How to generate a Secret Santa list with R

By David Smith

(This article was first published on Revolutions, and kindly contributed to R-bloggers)

Several recent blog posts have explored the Secret Santa problem and provided solutions in R. This post provides a roundup of various solutions and how they are implemented in R.

If you wanted to set up a “Secret Santa” gift exchange at the office, you could put everyone’s name into a hat and have each participant draw a name at random. The problem is that someone might draw their own name, but if that happens you can just reshuffle all the names back into the hat and start the process over. That’s essentially what the R code below, from a blog post by David Selby, does:

🎁 w/ code:
“Secret Santa in R” ✏ @TeaStatshttps://t.co/HFrh8w6CWU #rstats pic.twitter.com/cGfNA45CbG

β€” Mara Averick (@dataandme) November 24, 2017

That’s not an entirely satisfying solution (at least to me), with all of the having to check for self-giving and restarting if so. Thomas Lumley calculates that the chance of requiring a do-over is about 63% (for more than 2 participants, anyway), and on average you’d need about 2.7 tries to get a “valid” gift list. (This is an example of the negative binomial distribution in action: we keep on drawing a set of names from the hat, until we get a set that has no-one giving to themselves. You can generate 100 examples of this playing out in R with rnbinom(100,1, exp(-1))+1 β€” the +1 is for the final successful draw from the hat.)

An easier way might be simply to seat all the participants in random order in a circle and assign them to give a gift to the person on their right. This is easy to do in R, and doing it in code has the benefit of keeping the recipients secret from each other. First, let’s select 10 names from the babynames dataset:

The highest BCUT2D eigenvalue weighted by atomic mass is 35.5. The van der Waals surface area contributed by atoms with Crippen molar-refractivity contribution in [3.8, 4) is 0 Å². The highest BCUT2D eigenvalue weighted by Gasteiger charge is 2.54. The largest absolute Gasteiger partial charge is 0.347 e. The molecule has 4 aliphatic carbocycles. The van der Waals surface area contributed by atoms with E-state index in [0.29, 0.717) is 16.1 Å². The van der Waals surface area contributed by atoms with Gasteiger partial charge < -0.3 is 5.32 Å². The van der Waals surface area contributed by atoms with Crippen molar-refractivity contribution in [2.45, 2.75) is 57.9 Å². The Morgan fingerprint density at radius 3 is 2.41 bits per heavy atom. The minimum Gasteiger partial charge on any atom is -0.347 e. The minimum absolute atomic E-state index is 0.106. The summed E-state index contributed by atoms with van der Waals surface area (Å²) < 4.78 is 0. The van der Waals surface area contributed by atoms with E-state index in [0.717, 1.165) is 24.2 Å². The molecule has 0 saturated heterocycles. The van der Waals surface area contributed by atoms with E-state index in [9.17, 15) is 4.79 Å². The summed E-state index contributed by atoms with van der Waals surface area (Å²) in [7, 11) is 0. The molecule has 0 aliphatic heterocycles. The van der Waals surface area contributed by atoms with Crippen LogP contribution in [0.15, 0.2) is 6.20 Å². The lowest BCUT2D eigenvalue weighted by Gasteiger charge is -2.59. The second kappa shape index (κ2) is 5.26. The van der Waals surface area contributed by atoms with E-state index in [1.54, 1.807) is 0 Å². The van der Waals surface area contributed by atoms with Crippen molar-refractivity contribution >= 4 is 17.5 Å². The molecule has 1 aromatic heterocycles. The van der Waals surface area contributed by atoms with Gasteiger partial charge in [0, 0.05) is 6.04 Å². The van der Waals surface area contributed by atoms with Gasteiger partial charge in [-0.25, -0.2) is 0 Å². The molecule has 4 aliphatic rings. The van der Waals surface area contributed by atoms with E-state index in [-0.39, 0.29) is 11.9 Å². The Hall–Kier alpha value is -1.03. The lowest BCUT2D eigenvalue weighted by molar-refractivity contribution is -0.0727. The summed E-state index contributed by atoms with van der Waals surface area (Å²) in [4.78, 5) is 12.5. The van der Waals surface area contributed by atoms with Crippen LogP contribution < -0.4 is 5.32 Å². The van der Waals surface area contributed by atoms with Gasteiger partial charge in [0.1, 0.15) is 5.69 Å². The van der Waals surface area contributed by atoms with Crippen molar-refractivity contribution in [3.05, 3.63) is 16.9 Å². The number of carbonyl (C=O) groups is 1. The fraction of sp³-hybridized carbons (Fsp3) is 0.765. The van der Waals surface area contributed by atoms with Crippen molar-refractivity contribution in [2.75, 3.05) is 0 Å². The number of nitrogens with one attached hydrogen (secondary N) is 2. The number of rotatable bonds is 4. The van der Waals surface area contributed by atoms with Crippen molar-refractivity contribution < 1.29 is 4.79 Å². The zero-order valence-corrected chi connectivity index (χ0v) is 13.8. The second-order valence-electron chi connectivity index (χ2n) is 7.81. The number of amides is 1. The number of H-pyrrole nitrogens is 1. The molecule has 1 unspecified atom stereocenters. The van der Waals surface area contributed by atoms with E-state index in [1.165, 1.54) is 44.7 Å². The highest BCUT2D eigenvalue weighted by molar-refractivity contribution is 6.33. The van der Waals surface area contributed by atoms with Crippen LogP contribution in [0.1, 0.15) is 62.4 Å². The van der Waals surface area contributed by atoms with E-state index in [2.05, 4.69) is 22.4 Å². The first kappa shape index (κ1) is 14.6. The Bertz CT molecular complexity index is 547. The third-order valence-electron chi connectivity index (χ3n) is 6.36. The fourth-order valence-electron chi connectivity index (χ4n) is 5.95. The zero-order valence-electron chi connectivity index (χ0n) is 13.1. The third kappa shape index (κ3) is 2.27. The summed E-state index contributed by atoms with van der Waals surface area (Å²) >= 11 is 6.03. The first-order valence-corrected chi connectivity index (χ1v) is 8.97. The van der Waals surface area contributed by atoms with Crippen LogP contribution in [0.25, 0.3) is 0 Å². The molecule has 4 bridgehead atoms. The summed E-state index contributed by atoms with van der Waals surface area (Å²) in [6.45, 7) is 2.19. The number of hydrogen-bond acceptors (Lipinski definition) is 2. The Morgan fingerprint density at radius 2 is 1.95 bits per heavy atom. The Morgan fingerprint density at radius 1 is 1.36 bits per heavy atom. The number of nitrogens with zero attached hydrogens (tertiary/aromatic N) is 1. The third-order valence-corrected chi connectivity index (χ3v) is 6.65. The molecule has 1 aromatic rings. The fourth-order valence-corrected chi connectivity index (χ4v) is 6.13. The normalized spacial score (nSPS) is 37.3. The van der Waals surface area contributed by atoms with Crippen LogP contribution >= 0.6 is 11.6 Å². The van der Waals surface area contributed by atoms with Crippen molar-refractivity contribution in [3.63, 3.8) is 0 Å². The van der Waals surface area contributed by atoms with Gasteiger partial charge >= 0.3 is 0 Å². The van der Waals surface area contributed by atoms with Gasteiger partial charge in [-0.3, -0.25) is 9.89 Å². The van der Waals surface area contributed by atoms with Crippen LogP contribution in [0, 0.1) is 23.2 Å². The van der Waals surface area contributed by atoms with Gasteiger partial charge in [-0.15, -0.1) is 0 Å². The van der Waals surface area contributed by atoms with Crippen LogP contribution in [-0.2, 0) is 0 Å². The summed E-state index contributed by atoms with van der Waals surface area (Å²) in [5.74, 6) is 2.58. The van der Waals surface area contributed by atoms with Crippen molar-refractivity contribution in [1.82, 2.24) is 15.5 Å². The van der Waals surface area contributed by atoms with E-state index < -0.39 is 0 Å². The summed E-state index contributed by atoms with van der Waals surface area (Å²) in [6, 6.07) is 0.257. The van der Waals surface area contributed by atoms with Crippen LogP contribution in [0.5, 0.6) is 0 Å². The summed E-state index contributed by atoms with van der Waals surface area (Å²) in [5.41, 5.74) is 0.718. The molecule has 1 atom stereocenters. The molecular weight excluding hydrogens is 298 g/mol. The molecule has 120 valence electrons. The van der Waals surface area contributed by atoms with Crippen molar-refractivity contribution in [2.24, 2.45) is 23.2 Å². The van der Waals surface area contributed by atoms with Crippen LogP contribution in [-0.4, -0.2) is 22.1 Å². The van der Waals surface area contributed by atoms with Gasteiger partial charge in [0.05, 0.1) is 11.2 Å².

> library(babynames)
> santas  sample(babynames$name, 10, prob=babynames$prop) 

(Using prob=babynames$prop selects names according to their prevalence in US births 1880-2015.) Then, it’s a simple matter of reordering the names at random, and assigning a gift to the next in line:

> p  sample(santas)
> cbind(santa=p, recipient=c(tail(p,-1),p[1]))
      santa       recipient  
 [1,] "Sherman"   "Shayna"   
 [2,] "Shayna"    "Elizabeth"
 [3,] "Elizabeth" "Mary"     
 [4,] "Mary"      "Kathleen" 
 [5,] "Kathleen"  "Russell"  
 [6,] "Russell"   "James"    
 [7,] "James"     "Arlene"   
 [8,] "Arlene"    "Ruth"     
 [9,] "Ruth"      "Darryl"   
[10,] "Darryl"    "Sherman"  

Now, this “sit in a circle” process isn’t quite the same as the “keep on drawing names from the hat” process. In the above example, the 10 names form a cycle, and it will never happen that Arlene gives to Ruth and Ruth gives to Arlene. Nonetheless, I think it’s the simplest and fairest way of generating a Secret Santa list.

Thinking of the gift-giving relationship as a graph, the process above generates a Hamiltonian path through each of the recipients, and never generates more than one clique. Tristan Mahr explores the graph-theory nature of the Secret Santa problem in a blog post. There, he uses the DiagrammeR package to solve variants of the Secret Santa problem by constructing graphs, which can created and visualized quite easily in R.

Finally, Sarah Lotspeich and Lucy D’Agostino McGowan take the whole process one step further and show how to generate emails each participant using the ponyexpress package, notifying them of their Secret Santa recipient.

To leave a comment for the author, please follow the link and comment on their blog: Revolutions.

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